Is it possible to restore the right of the civil society to define international, not only domestic state policy

It is possible in theory; but in order to do that, we need to reconsider the notion of the civil society, its role and place in politics and in the international relations, within the country, etc. and to do that, we need to get rid of a number of clichés, commonplaces, formulas taught at school ad in universities, at different education seminars f the third sector, which politicians use in their work.

We can start from simple things, such as a stereotyped view of media as a fourth estate. But when it comes to the object and subject of media, I see lots of mistakes, prejudices and incomprehension. Some journalists are convinced that they use power as subjects, which is wrong. Both the ethics and the professionalism of journalists presuppose that journalists occupy passive civil stand; they are to be objective, work with facts, interpret these facts or analyze them, but not for their own purposes. Thus, when we say that media is a fourth estate, we should separate infrastructure represented by mass media, and powers, who use media in their own goals.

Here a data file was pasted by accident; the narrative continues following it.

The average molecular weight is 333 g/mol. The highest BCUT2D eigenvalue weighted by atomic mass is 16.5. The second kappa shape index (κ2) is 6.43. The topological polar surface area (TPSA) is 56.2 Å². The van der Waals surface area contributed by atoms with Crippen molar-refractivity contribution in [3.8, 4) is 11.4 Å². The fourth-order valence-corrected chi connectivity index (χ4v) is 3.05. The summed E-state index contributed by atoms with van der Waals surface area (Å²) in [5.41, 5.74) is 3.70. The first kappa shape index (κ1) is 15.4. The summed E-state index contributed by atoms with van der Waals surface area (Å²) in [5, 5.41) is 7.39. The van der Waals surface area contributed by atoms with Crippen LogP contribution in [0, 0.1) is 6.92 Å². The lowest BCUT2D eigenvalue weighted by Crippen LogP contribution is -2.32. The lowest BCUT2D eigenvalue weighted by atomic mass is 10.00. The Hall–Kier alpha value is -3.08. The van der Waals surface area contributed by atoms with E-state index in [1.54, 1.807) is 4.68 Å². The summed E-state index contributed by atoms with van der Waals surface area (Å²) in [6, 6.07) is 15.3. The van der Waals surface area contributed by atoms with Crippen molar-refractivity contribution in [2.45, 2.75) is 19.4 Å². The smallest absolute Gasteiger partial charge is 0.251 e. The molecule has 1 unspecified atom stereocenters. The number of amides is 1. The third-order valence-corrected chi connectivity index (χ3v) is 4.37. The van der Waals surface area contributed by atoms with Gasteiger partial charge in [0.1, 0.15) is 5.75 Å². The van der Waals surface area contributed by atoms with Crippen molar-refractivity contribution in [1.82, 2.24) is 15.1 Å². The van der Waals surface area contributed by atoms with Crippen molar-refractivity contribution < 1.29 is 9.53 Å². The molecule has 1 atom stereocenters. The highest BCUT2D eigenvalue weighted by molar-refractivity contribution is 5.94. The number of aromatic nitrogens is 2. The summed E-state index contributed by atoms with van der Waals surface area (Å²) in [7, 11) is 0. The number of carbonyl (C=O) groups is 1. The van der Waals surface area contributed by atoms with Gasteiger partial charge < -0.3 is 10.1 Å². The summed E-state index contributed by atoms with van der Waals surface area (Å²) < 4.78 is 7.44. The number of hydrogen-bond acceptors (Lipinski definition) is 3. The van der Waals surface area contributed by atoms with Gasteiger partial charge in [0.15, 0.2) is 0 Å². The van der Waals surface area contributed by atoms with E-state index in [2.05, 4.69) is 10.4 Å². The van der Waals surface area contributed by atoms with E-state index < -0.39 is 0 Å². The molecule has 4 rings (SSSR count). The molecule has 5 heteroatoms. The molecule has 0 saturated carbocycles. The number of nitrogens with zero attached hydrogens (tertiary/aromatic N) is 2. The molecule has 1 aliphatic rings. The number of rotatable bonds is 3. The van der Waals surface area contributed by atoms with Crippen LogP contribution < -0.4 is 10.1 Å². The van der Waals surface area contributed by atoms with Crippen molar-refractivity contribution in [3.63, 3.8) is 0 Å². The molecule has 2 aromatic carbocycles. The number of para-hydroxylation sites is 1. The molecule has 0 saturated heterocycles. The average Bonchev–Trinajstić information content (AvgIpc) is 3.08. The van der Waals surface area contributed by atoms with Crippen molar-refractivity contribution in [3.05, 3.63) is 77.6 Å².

I won’t reinvent the wheel if I say that the fourth estate is an instrument of the civil society. It is through mass media that society influences the first, second, and third estates. But in our situation, for now there is no such influence.

How can civil society become the subject of the fourth estate to influence the three remaining ones

Through voting. I.e. civil society should talk through mass media, and inform the public, including authorities, about its ideas. But to make ideas heard and make them clear, those who are talking should have authority, reputation, influence and so on. But there are no voices that would be independent from the state in the Belarusan state media.